28. Hello Cheryl!!
    Thank you for your blog!! Its very helpful! =)
    I’m going to Mostar in Sep2016 and I would like to know how many days to you think we should stay there?Is it easy to go to the Kravica waterfalls and Pocitelj, did you go by bus?

    Thank you very much!

  29. Hello Marcela,

    Glad you liked the blog post and found it helpful. 🙂

    It’s all about personal preference, but I’d say a minimum of 3 days is required so you really explore the city.

    I went to Kravice and to Pocitelj as part of an organized tour with my hostel but believe that buses are available. I’d suggest getting more information from your hotel or hostel, or check with the local tourism board for proper up to date info.

    Have TONS of fun there. 🙂

  30. Hi Marcela,
    be free to contact us while in MOstar for any free information!

  31. Hi, we will be visiting Kotor, Montenegro next month and are trying to decide between Shkoder, Albania or Most as a day trip…any thought s?? Grazie!!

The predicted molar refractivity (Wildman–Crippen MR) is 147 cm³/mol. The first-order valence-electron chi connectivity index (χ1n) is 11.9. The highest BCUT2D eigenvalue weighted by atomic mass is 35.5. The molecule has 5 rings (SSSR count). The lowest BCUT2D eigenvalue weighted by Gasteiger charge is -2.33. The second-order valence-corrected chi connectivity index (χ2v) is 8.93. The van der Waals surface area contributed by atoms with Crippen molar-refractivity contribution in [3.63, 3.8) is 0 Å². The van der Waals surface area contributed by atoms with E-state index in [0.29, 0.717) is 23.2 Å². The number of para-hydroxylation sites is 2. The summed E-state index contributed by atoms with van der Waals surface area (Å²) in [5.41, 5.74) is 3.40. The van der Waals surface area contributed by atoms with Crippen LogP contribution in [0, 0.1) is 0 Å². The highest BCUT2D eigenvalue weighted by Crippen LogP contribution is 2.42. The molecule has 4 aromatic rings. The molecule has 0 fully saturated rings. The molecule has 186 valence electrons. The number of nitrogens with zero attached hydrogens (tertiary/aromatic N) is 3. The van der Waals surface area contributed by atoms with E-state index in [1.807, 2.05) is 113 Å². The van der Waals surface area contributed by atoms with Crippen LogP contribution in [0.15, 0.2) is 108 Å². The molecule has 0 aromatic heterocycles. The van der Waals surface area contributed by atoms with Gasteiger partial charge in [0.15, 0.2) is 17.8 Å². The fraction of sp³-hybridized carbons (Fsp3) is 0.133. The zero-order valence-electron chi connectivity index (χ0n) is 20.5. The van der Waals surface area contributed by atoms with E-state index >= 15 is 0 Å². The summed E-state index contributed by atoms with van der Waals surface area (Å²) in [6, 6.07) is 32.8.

32. Hey Laura –

    I’ve visited Kotor but only on a day trip from Budva. As I love Mostar and have never visited Shkoder, I can only recommend Mostar! I’d also say that Mostar deserves so much more than a day of your time, as seen from all the reasons listed above. 🙂

    Sorry that I could not help more.

    Kind regards,

  33. I will for sure go to Mostar this year. Since its not too far from Hvar. Im there almodt every year, but I nevrr took my time too leave the coast.

    You inspired me, really!



  34. Funny ting…I’m from Mostar too – going Viking…
    Rafting on Neretva from Džajići by Konjic.
    Prenj mountain is one of the Europe’s finest to climb.
    Pitty that Mostar has 2 airports, both civil and military, not much in usedvanlig due to lokale politics.

  35. Any time!!!!
    Many travellog have some suspicions and doubts about my homeland and it is a thriller to ready your poststed I found on People’som Choice Page.